John Fischer - Piano & Voice
Perry Robinson - Clarinet
Mark Whitecage - Reeds
Armen Halburian - Percussion
Rick Kilburn - bass
On 'Poum #16 (Out to Lunch)' - Halburian and Kilburn are replaced by
Jay Clayton - vocal
John Shea - bass
Laurence Cook - drums
Jay Clayton - vocal
John Shea - bass
Laurence Cook - drums
1. What If?
2. Poum! #5
3. Temple Passion
4. Short Pieces #3
1. Solo Poum!
2. Short Pieces #2
3. Poum #16 (Out to Lunch)
4. Sunday Afternoon
5. Short Pieces #1
6. In Search of A Word
Composers Collective Records CC-722
This is the group's first LP, from 1975.
Recorded at John Fischer's Leonard Street loft - by the time the record was pressed and available, the new Environ performance loft had opened, with Fischer running the show. The liner notes make mention of 'the new performing facility for new jazz and new music in the heart of SOHO, New York City - ENVIRON'. See earlier posts here for some brief background on the Environ loft.
Here, the group is Fischer, Mark Whitecage, Perry Robinson and percussionist Armen Halburian.
On one track, Fischer is joined by different personnel for one of his 'Poum' vocal compositions. These are all based around wordless vocal improvisations , trying to use alternative techniques and different methods of making 'body noise'.
It's obviously something Fisher was dedicated to - 3 of the tracks here are in this vein, and his earlier album is simply called 'Poum!'. If you’ve listened to any of the INTERface LPs previously posted, you know what to expect of the ‘Poum’ pieces. As to the success, or longevity of the 'poum' method, I'll let the listener decide. I wonder if in 1975, Fischer had heard Phil Minton. It seems unlikely, although it may have been salutary. .
On one of these Poum pieces, Fischer double-tracks himself. Better, is the track where he's joined by the exploratory singer Jay Clayton. [More of her here soon] .
Also on this track are bass player John Shea, and Laurence Cook - a drummer many will know from his recording and performing with Alan Silva, Jemeel Moondoc, Bill Dixon (Dixon's 80's Soul Note gems like 'Thoughts', 'November 1981', 'Son of Sisyphus') - as well as with 'The Enigmatic' Michael Smith [more of him here soon]
It's a one-off for this aggregation though - the rest of the pieces on the album feature INTERface stalwart & regular bass player Rick Kilburn and percussionist/drummer Armen Halburian.
Halburian is credited with only percussion here, although he pretty clearly plays the regular trap kit as well on 2 pieces. An American of Estonian descent, some may recognise his name from Woody Shaw's Rosewood record or Miroslav Vitous' Arista Freedom LP. His career goes back to the mid 50's, playing drums in Marion McParland's trio, although for much of the 1970's, his meal-ticket and claim to fame was in the groups of Herbie Mann. He appears on many of Mann's records of the period. Armen Halburian died last March (2011), aged 77.
Kilburn, mentioned in an earlier post, sounds great. Bass players always get talked about as 'muscular' 'solid' 'brawny' or 'sinewy'. We must - on principle - avoid these tedious clichés , and simply say that Kilburn has great intonation, sounds full and forward on a not-particularly super-hifi recording and is a great musician.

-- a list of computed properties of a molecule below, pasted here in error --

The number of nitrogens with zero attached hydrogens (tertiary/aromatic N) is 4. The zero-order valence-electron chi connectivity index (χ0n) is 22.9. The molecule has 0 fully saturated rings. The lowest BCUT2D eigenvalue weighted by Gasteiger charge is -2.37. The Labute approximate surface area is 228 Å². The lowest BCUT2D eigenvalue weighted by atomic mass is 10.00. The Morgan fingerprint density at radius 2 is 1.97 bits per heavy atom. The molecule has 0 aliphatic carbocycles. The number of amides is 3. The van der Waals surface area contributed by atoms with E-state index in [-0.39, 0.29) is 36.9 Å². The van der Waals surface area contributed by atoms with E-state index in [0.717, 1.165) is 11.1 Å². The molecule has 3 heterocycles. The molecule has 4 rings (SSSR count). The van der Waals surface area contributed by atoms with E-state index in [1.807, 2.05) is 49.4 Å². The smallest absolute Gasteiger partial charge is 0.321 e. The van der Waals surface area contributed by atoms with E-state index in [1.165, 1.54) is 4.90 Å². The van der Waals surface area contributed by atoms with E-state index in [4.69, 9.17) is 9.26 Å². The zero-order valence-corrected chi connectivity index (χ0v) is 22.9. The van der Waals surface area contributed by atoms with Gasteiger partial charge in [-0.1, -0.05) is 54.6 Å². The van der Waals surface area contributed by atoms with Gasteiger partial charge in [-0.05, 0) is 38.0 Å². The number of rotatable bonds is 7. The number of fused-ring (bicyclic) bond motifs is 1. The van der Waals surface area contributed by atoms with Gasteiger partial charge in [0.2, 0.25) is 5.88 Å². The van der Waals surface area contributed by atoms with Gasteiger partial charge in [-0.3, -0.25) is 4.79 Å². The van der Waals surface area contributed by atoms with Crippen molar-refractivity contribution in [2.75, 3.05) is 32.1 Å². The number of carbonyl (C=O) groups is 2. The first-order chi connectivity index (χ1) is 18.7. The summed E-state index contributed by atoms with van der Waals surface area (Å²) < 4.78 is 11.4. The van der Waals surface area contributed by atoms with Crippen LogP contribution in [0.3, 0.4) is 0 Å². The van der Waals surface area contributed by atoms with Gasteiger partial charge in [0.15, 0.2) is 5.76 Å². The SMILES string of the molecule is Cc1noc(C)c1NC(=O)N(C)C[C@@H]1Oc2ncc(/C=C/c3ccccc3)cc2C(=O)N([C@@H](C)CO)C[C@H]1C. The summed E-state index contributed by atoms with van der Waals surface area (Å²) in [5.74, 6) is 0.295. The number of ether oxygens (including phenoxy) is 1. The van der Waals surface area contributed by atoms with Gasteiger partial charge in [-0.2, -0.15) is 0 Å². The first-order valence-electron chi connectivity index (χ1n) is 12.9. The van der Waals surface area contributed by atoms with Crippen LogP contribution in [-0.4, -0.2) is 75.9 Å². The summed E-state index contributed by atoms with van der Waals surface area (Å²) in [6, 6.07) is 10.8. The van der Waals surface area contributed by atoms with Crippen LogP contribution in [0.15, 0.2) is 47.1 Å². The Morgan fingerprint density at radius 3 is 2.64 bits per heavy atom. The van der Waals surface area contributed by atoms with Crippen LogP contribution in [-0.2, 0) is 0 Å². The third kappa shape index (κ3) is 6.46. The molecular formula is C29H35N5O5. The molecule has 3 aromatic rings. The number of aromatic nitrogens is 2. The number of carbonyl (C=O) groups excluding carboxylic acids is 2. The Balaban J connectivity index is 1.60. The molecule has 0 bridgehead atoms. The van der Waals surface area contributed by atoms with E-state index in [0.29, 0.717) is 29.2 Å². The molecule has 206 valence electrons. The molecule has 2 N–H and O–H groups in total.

There's far less Mark Whitecage on this recording than the later records, more's the pity. As recompense we get to hear the wonderful Perry Robinson on clarinet - playing beautifully. His solo on the final track is funny, inspired and impassioned all at the same time.
I think I referred earlier to the sound Fischer got from INTERface as 'chamber jazz'. Interestingly, in the liner notes here, Fischer refers to 'Dry Jazz', which in some instances of his group's music, may be even more descriptive. According to the provided 'Glossary', Dry Jazz is 'Interfacing abstract sounds with jazz instrumentation in a non-sentimental aesthetic'. Even the fact that a Glossary is provided on the back of an album jacket suggests that Fischer is somewhat of a conceptualist, with a pedagogical bent.
In 1975, the 'wonder years' of the busy Environ loft - with its hugely diverse range of musician and performers - lay still ahead. Quite how Fischer managed to run the busy place, book the many artists, and still run his own group, documenting them on records - I'm not sure. But he did, and this LP is from the early part of that recorded legacy.
Hope you enjoy.
John Fischer's Website
Art, Poetry, Recordings. The recordings are hard to find –use link on previous post to jump straight there if required.
Perry Robinson’s MySpace
Mark Whitecage’s Website
Shared with Mark’s wife Rozanne Levine, a talented player and composer in her own right.
The late Armen Halburian’s Website
Armen was an inventor as well as pecussionist – his bar chimes and special drum key are detailed on the site, as well as a nice rundown of records he appeared on. Roy Ayers, Leonard Cohen….
In lieu of a website, here’s his Linkedin. If you search there’s plenty of places you can find references to Rick’s recordings, gigs etc. It is a bit embarrassing that if you Google “rick Kilburn bass”, 9 Grey Chairs is returned as 1st result. ( Have to just accept the consequences of worldwide fame and manic popularity I guess )
Props to Rick Kilburn
Jay Clayton’s Website
If you don't know Clayton, check her out, she is a fine musician. She's recorded with Muhal Richard Abrams, John Lindberg, Gary Bartz, String Trio of New York, Gary Peacock, as well as being a primary corner of the group Vocal Summit and performing works by John Cage amongst others. I believe she also sings jazz standards.
Remember folks – BUY recordings of musicians you value and enjoy !
That supports the musicians – which we must do, if there is to be a future for creative music.